A replacement for the Tappan Zee Bridge over the Hudson River has long been a priority of transportation planners in New York State.
 
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New York State officials have apparently selected a Fluor Corp.-led team to continue negotiations for the contract to design and build the replacement Tappan Zee Bridge across the Hudson River, an estimated $5.2 billion-contract, according to several industry sources close to the competition and a published report.

A spokesman for Gov. Andrew Cuomo (D) said that state officials contacted one of the teams to make changes in its bid, but he would not confirm that the bidder contacted was Fluor-led Tappan Zee Constructors or that it is the state's choice for the project. "No one's in the lead," he said.

Tappan Zee Constructors also includes contractors Granite Construction Northeast, American Bridge Co. and Traylor Bros. Inc. The team also includes engineering firms HDR, Buckland & Taylor and URS.

Company officials would not comment, but industry sources with knowledge of competition details say the Fluor-led team received a letter about 10 days ago inviting it to continue discussions with the state. According to one executive who asked not to be named because he is not authorized to speak on the procurement, "formal negotiations" would start as early as next week "to complete contract details."

An executive with ties to New York transportation procurement said: "If I were a betting person I would say the [published report] is correct. They have not cut the other proposers loose yet, but that won't happen until the deal is made with the winner. I was with some people from two of the [Tappan Zee Constructors team] firms yesterday and they didn't deny it."

The other competing teams were believed to have received letters indicating they would not continue with negotiations, the industry sources said. But the state could still "move forward with another team," said a state official.

The industry executive said the state's unclear public stance on the team selection was due to sensitivities related to its dealing with environmental and public advocacy groups "that wanted a larger voice in the outcome."

The edge gained by the Fluor-led team was first reported by the Wall Street Journal.

Procurement Process Goes On

State transportation officials say that the procurement process is continuing.

"We are assembling all the final facts and costs" [and] no selection or recommendation for award has been made, says Dan Weiller, public affairs director for the state Thruway Authority. "All three bids will be submitted for public review before any selection committee recommendation is made to the Thruway authority board, which makes the final award."

Also competing for the contract is a joint venture of Kiewit Infrastructure Co., Skanska USA Civil Northeast Inc., Weeks Marine Inc., subcontractor ECCO III Enterprises Inc., Parsons Brinckerhoff and Parsons Transportation Group; and Tappan Zee Bridge Partners, a JV of Bechtel Infrastructure Corp. and Tutor Perini Corp. with Michael Baker, STV and Gannett Fleming.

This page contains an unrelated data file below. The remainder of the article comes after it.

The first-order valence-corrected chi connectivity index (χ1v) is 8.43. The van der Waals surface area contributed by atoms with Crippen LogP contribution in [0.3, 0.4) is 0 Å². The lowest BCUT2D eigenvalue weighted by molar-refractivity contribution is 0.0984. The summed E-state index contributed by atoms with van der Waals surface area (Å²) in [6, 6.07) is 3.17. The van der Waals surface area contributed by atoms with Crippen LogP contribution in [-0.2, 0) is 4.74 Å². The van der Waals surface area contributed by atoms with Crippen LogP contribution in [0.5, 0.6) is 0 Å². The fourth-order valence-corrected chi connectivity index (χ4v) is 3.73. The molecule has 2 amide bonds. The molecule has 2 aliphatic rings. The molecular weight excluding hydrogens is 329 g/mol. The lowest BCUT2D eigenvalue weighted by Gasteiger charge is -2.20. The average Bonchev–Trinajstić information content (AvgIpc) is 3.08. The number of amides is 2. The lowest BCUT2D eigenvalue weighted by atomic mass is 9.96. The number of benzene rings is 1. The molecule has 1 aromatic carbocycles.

The sources did not disclose proposal costs but indicated they were "within the budget." One said that teams could be evalulated on project life cycle costs. He added the Fluor and Kiewit teams were set to use steel as the primary bridge material, but Bechtel/Tutor Perini has chosen concrete.

One source with knowledge of the procurement said the proposal totals "were about $4 billion."

The state spokesman would not specify when a decision will be made, noting it would be within "the next two months." But the industry source said the choice could be sooner. The project is a key priority of Gov. Cuomo.

"They want to wrap negotiations before Election Day," he said.

The industry source added that the state also plans to seek proposals for a consultant to serve as owner's rep on the project, and contenders could include firms on teams not selected.

The three short-listed teams officially submitted their bids to the agency on July 27. A fourth team, Hudson River Bridge Constructors, cancelled its bid unexpectedly. It had been a joint venture of Dragados USA Inc., Flatiron Construction, Samsung E&C and Yonkers Contracting Co., with HNTB acting as design partner.

A fifth team, led by the Impregilo-Halmar joint venture and including Hardesty & Hanover LLP, Louis Berger Group and Hatch Mott McDonald, was not shortlisted.



 


Keywords:
Tappan Zee;
 Bridge;
 Fluor;
 Tappan Zee Constructors;
 New York;
 Gov. Andrew Cuomo
 
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Re: Four Teams Short-Listed for $5-Billion Tappan Zee Bridge Rebuild

Ted
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{recordonline.com}
By Judy Rife

Times Herald-Record

 Published: 2:00 AM - 10/07/12

Almost 365 days after Gov. Andrew Cuomo first announced he would fast-track the replacement of the Tappan Zee Bridge, the state is poised to select a contractor and start construction.

The Federal Highway Administration formally concluded the required environmental review on Sept. 25 and gave the state the green light to proceed with the estimated $5.2 billion project.

Already, an 11-person selection committee and 33 advisers, appointed on Sept. 19, have begun sifting through the 750 boxes that contain the three bids in Tarrytown.


What a difference a year makes

October 2011: Gov. Andrew Cuomo announces the New York State Thruway Authority will fast track replacement of the Tappan Zee Bridge. Public scoping sessions are held for a new environmental review.


November: Prospective bidders are interviewed and a new financial adviser is hired.


December: State lawmakers approve design-build legislation.


January 2012: The draft environmental impact statement is released.